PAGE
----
Thursday, February 20, 2014

A Report on LTUE 2014

I discovered this fun fantasy and science fiction writing conference about the same time that I discovered blogging, so this was my sixth year attending. But this was the first year I went with the idea that I might actually be there for the writing pep talks. It made me look at it in a whole new way. Sometimes it made me all fired up to try and sometimes it made me think there is no way I can ever do this.

Anyway, I went to lots and lots of classes including:

  • the writer's work space
  • write what you don't know
  • editing
  • writing natural dialogue
  • writing children
  • narrative drive
  • motives for writing for youth
  • making old ideas new
  • writing, literacy and culture
  • scene or summary
  • writing the first pages
  • writing romance
  • drawing upon folklore
  • characters that live and breathe
  • writing action
  • writing groups
  • character development
  • write like your brain works
  • Orson Scott Card's keynote speech which I pretty much didn't understand
  • writing without an outline
  • who influenced me?
  • lovable bad boys
See how fun those sound? A few of them stood out and after attending so many classes, the main things I came away with were:
  • keep a notebook with you at all times, write down the amazing moments of the day
  • decide... how much do I want this? Does writing MATTER to me?
  • Know what you write, write what you love.
  • Live life and you WILL know stuff to write about.
  • Don't have to travel to learn stuff, we have the INTERNET! :)
  • Shut off the inner editor for the first draft. 
  • Make editing and writing different processes.
  • Write visually, be different and be inventive.
  • interview your characters
  • read dialogue out loud
  • don't underestimate young readers, they are smarter than you think
  • the key to narrative drive is: conflict, goals and high stakes complete with plot turns and pinches.
  • make characters believable by giving them motives, history, growth, etc.
  • the older the reader, the more complex you can make your character's motives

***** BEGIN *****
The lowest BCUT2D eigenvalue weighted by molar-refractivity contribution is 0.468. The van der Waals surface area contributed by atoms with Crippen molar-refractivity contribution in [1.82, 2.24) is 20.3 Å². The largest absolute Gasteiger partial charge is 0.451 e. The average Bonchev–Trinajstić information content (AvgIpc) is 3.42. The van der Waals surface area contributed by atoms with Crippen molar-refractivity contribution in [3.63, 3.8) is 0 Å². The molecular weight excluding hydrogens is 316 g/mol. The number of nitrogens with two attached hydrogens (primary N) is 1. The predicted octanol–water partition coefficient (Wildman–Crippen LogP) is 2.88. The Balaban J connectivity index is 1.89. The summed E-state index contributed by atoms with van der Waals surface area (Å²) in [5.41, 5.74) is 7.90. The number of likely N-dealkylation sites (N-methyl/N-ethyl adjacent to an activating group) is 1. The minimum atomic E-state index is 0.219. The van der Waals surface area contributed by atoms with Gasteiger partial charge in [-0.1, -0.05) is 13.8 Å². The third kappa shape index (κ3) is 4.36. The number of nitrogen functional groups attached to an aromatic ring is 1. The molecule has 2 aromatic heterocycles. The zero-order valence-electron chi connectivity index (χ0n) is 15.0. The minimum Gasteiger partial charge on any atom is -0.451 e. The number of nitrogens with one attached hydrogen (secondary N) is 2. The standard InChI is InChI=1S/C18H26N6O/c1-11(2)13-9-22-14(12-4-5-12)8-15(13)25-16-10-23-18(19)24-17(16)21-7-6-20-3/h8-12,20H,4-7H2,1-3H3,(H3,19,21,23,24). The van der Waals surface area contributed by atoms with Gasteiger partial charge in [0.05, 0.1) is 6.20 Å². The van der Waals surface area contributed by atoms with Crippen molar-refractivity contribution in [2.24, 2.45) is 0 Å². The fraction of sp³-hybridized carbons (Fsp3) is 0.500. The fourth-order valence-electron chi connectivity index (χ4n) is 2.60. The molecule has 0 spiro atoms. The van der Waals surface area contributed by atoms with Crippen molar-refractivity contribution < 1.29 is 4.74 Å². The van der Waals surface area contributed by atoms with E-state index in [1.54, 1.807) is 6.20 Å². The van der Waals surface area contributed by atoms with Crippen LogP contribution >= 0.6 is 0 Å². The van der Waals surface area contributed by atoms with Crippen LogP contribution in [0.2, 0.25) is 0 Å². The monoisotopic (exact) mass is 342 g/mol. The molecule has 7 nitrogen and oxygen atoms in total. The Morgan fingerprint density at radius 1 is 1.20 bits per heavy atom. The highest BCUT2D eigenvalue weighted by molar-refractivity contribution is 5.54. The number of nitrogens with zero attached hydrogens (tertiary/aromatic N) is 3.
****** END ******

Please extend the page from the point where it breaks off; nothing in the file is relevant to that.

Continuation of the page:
• you must convince the reader of your character's motives
  • there's no such thing as a new idea. There are remakes, re-tellings, adaptations and stories using well known elements
  • a scene is showing, a summary is telling. Telling steals the power of the experience from your reader.
  • only use a summary if you really need it for a transition. And it can be short. Let the characters do the summary.
  • first pages establish a contract with the reader, pull them in by having conflict and making them care
  • don't info dump
  • give your characters flaws
  • if you plan to write action scenes, the readers MUST be invested first
  • if there's a bomb under the table, show your readers and create suspense. Show the knife in the first act!
  • have other people in peril, make sure there's something at stake
  • action is not necessarily violence
  • DO torture your characters
  • heroes are only as good as their villains
  • go to a graveyard to find good names!
  • "As you know, Bob..." is BAD!
  • Enter a scene late and leave it early.
  • Tags: said so and so. Beats: describing body language.
  • If you write without an outline, go back and list what happened in that chapter after the fact.
  • Discovery writing is NOT a short cut. You will end up revising a ton more.
  • Know your characters well before you write without an outline.
  • Pantsers are character driven writers... Outliners are usually plot driven writers. 
  • You can't edit a blank page!!!
  • It's okay if it's BAD!!
  • Get to the end before you re-write!
  • Make stuff up and then research later.
  • Three types of bad boys: Raw (cliched bad boy and they change to sweet to fast), Soft Boiled (if you dig you can find the good in them) and Hard Boiled (the truly bad guys, the villains)
  • Don't use bad boy cliches: leather jackets, loner, reckless, abusive, smooth talking, hot looking, etc.
  • Make readers care about bad boys by giving them objectives and motivations.
  • Have them (the bad boys and other characters too) SAVE THE CAT!
Oh my word, that ended up longer than I expected! But good stuff, eh? It makes me want to get down and busy with my characters and fix them and make them cool and believable and likable and bad but in a good way, and good in a real way, and smart and awesome and quirky and flawed. I have no idea how, but as they say, if I want to I should practice. 

Anyway, and then there was a mass signing (80 authors) and I bought books and got most of them signed:

And now I'm dying to read them all.
And I'm dying to write stuff.
But first, I have other books to read and review and then weddings to plan!


  1. I love this! (and your other notes) Now I really wish I had gone :) I think I agree with the whole pantsers are character driven writers... Outliners are usually plot driven writers. Because I think I have some quirky characters, but I'm pretty light on plot. Oh well.

    1. Kathy: You'll have to try for next year... even if it's just Saturday or something. At least you'll experience a bit of it!

  2. Great post! I'm glad you put as much as you did in your post. I went with the short and sweet scenario.

  3. Oh my goodness!! This is an awesome post and I gotta say, I'm a bit jealous that I couldn't attend this!! I'm saving this and referring to it often. Just gotta get off my butt and actually get back to my story!!



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